Tuesday, June 23, 2009

Soy's estrogenic effects on females and endometriosis?

Dear Monique, Back in December, I made a very unexpected visit to the emergency room while having my period due to excruciating, absolutely debilitating "cramps." I couldn't walk or even drive myself home when I finally asked for an ambulance to be called. After a very rough pelvic exam, catheterization and blood work, I was determined to be "fine." The doctor who did my pelvic told me that the pain was most likely caused by the bursting of a "chocolate" cyst, or a cyst filled with oxidized blood, which is usually a symptom of endometriosis.

Needless to say, I did my homework and read quite a bit on endometriosis. According to several natural-healing sources, veganism is strongly recommended for people who have this mysterious disorder, which entails growth of excess uterine tissue outside of the uterus. I have been vegetarian for about six months now and have cut back on dairy with no real problem. I was strictly vegan for a month, then I lapsed.

My concern is that if I go completely vegan, a good deal of my diet will include soy foods in one form or another. I love soy! However, I'm worried that the soy I ingest will raise my estrogen levels and adversely affect my endometriosis, which, according to some, is caused by excess estrogen in the body. Does soy really raise estrogen levels, or is it a myth? How can I still enjoy my tofu and soymilk and not be preoccupied with endometriosis?

Thanks for any help or advice you have! ~ Angela from New Mexico.

Answer: Dear Angela, I am so sorry to hear about your painful experience. You are right that a vegan diet can help with endometriosis. However, I would like to clear up the confusion you have about soy's estrogenic effects.

From what I understand, soy's isoflavones can have a protective effect in a woman's body. Soy contains high levels of isoflavones, which are weak forms of plant estrogen (also called phytoestrogen). Soy's isoflavones resemble human estrogen in chemical structure yet are weaker. While they are only one-hundredth to one-thousandth as potent as human estrogen, by mimicking estrogen at certain sites in the body, isoflavones provide many health benefits that help you avoid disease.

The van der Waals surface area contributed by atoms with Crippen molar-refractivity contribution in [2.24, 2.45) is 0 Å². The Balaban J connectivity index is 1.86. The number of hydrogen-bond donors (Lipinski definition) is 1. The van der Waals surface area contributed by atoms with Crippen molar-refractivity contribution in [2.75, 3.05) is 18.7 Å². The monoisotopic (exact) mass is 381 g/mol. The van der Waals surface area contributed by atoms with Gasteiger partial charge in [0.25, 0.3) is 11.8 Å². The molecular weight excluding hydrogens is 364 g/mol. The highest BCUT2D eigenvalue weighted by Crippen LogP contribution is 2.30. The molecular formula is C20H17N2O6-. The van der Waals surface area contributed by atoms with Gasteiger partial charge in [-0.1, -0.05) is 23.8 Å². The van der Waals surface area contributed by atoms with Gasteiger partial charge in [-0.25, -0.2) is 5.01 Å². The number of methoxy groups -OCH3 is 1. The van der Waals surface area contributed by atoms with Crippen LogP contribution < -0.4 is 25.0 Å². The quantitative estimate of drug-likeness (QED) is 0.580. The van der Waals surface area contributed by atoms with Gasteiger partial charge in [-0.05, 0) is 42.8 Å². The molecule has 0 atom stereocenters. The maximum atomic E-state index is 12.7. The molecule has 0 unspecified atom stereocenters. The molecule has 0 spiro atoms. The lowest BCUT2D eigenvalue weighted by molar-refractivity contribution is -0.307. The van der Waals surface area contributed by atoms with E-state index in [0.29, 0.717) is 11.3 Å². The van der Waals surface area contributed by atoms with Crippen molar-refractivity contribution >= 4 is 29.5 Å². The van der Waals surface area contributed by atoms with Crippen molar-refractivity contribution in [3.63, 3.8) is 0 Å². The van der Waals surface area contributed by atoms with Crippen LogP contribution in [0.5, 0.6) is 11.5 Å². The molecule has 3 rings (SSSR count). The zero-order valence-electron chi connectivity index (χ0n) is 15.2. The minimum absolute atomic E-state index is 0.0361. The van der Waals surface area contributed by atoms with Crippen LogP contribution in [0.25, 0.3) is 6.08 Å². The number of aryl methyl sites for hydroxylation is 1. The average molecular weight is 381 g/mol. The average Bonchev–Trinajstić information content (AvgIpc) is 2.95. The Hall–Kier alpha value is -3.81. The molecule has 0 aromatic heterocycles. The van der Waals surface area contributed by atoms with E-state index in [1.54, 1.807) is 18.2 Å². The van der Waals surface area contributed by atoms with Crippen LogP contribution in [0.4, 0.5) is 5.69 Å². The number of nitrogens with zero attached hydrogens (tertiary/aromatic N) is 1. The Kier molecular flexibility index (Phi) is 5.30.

Studies conducted at the Cancer Research Center of Hawaii found increased intakes of soy in the diet may reduce the risk of endometrial cancer (cancer of the uterus). Researchers found that the women who ate the highest amounts of phytoestrogen rich foods, like legumes, tofu and other soy-based products, had a 54 percent reduction in endometrial cancer risk, compared with those who consumed the least amounts. When isoflavones attach to the estrogen receptors on tumor cells, they prevent the body's far more potent natural estrogen from doing so, thereby producing a protective effect against hormone-related cancers.

For women who suffer from endometriosis, Dr. Andrew Weil recommends "minimizing your intake of estrogen from outside sources, such as commercially raised animal foods. Eat soy foods such as tofu, tempeh, and miso, which are rich in plant estrogens and seem to block more harmful forms of estrogen. Reduce the fat in your diet. Limit your alcohol intake. Make sure you get nourishing food and eat lots of fiber. Exercise regularly. Also, cut dairy foods from your diet." Dr. Weil maintains that regular aerobic exercise reduces circulating estrogen levels in the body.
Natural Health, Natural Medicine: The Complete Guide to Wellness and Self-Care for Optimum Health (2004) by Andrew T. Weil

Dr. Christiane Northrup suggests in her book
"Women's Bodies, Women's Wisdom" (1998) taking a daily multivitamin, along with B complex (about 50 milligrams of each of the B vitamins) and 400 to 800 milligrams of magnesium. Additionally, she says to eat a low-fat, high-fiber diet. Dr. Monica Stokes (a San Francisco gynecologist) also emphasizes the need to include a high amount of fiber in your diet to help eliminate estrogen from your body.

I hope this helps, Monique

For more information about endometriosis and alternative treatments, visit:

(1) Endometriosis at

(2) The Endometriosis Association's website

(3) The National Institutes of Health's
"Facts About Endometriosis"

(4) Wikipedia, the free encyclopedia

You may also want to read my book
Virtues of Soy: A Practical Health Guide and Cookbook and visit the Virtues of Soy website.

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Monique N. Gilbert, BSc. has offered guidance in health, nutrition, fitness and stress management since 1989. Through her writings, Monique motivates and teaches how to improve your well-being, vitality and longevity with balanced nutrition, physical activity and healthy stress-free living.

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